Spider-Man faces one of his most difficult tests.
“Hunted” may have started out on a very sluggish note, but the second half of this Spider-Man event is making up for lost time. It’s no coincidence that issue #21 is also the most intimate in scope. This finally feels like a true Spider-Man story again, and one that shows the potential to reinvent more than just Peter Parker by the time all is said and done.
The first several chapters of “Hunted” spent far too much time focusing on Kraven’s group of over-privileged hunters and the dozens of animal-themed villains in their sights. Thankfully, this issue alters course by all but completely ignoring both groups in favor of a much smaller, contained cast of characters. Kraven, Spidey and Black Cat trade off narrating the issue. That process is handled elegantly enough, especially with letterer Joe Caramagna taking great pains to distinguish each narrator’s captions in terms of color and font. It’s especially interesting to see Caramagna break with tradition by not using the all-caps approach to Kraven’s captions. Juxtaposed against Spider-Man’s narration, this creates the effect of a careful, practiced hunter watching over his desperate, thrashing prey.
The narration-centric approach of this issue is critical, as writer Nick Spencer takes a very introspective approach to the penultimate chapter of “Hunted.” We get a better sense of what Kraven actually wants and exactly how he’s testing Spider-Man this time around. While the reveal does raise certain awkward questions (namely, wasn’t there a less ostentatious way of carrying out this test?), it’s satisfying all the same. As for Spidey himself, Spencer really nails the animalistic, fight-or-flight mentality of a hero fighting a desperate battle for survival. It’s almost enough to believe the wallcrawler might finally be meeting his end in these pages. Black Cat’s narration doesn’t stand out quite as much relative to the others, but it still offers welcome insight into the mind of a woman torn between selfish survival instincts and the need to protect an innocent boy.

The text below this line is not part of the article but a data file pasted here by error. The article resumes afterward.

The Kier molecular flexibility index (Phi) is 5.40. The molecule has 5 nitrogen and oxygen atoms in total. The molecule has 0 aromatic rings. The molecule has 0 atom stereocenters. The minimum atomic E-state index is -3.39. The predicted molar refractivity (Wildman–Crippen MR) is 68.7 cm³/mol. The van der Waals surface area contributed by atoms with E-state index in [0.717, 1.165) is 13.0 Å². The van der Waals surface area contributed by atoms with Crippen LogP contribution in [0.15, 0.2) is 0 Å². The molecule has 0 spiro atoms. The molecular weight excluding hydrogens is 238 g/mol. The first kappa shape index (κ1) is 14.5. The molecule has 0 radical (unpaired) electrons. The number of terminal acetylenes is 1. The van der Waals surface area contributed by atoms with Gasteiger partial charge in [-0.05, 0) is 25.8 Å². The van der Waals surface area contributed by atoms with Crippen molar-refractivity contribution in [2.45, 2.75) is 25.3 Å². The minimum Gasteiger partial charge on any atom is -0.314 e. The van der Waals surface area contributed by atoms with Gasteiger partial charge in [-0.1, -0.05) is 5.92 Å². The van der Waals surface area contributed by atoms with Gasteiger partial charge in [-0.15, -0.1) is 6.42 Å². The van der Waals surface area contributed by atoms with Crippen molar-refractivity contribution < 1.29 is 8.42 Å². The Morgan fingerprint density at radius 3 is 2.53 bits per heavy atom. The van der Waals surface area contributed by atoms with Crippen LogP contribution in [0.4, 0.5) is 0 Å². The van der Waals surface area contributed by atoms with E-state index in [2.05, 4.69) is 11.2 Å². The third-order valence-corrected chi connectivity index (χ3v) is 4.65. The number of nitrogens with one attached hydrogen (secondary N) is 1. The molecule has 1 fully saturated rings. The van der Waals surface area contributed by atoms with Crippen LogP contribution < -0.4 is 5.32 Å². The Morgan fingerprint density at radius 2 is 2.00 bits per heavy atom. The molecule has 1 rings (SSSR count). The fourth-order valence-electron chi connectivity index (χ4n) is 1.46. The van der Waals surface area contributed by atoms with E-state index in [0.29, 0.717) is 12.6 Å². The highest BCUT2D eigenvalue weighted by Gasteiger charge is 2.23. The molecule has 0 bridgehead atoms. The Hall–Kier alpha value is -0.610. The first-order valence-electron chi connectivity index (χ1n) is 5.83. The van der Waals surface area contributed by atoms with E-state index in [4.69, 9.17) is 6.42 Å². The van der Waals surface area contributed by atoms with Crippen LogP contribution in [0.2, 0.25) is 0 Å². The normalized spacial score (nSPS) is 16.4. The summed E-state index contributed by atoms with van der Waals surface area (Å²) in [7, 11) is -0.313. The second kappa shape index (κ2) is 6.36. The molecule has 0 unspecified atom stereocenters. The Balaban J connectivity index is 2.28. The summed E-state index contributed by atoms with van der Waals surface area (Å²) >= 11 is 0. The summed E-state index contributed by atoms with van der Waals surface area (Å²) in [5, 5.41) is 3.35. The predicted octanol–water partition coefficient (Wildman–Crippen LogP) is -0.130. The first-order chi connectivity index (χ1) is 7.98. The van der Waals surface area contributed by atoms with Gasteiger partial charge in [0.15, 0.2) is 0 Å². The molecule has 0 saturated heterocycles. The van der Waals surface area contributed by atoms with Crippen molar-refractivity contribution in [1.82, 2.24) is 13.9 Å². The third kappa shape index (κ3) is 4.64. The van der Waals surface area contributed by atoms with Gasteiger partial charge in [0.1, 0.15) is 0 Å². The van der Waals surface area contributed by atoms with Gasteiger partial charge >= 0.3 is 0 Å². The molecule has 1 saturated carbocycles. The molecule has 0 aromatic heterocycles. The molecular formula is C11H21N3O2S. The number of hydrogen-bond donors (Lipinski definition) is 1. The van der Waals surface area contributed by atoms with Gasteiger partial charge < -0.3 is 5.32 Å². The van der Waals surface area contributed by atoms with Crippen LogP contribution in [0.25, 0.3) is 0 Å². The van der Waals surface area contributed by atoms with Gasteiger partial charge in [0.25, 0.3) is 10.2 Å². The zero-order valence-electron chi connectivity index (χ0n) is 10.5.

Though even Kraven and Spidey play second fiddle to the real star of this issue. Spencer’s greatest strength on the series has been his ability to elevate villains both major and minor, to the point where they often steal the show from Spider-Man himself. This issue becomes Curt Connors’ chance to shine. Curt is the one with the most immediate and personal investment in this conflict, as his son’s life is on the line. But as Spider-Man’s former nemesis explains, it’s about more than just saving Billy. Curt is guilty of a horrific crime – losing control of his Lizard side and slaughtering his own family. Even after being given a second chance at happiness thanks to The Clone Conspiracy, Curt can’t let go of the shame and self-loathing that have defined his life. This issue serves as an excellent character study, and that in–depth exploration of an iconic villain pays off in the story’s dramatic climax.
It’s a shame the art and writing aren’t a better fit for each other. Artist Gerardo Sandoval handles some scenes well, particularly Peter’s horrific run-in with a family of Vermin clones. Those panels deliver a frenzy of claustrophobic violence that meshes perfectly with the desperate narration. This issue also does a much better job than its predecessor in terms of differentiating the elder and young Kravens.
But the quieter scenes don’t fare quite so well. Sandoval has a tendency to over-exaggerate Spidey’s masked expressions, which winds up working against the emotion of the scenes. His depiction of the human Curt Connors is less tortured scientist and family man than generic, muscular male protagonist. Only in his Lizard form does Connors pack any sort of visual punch.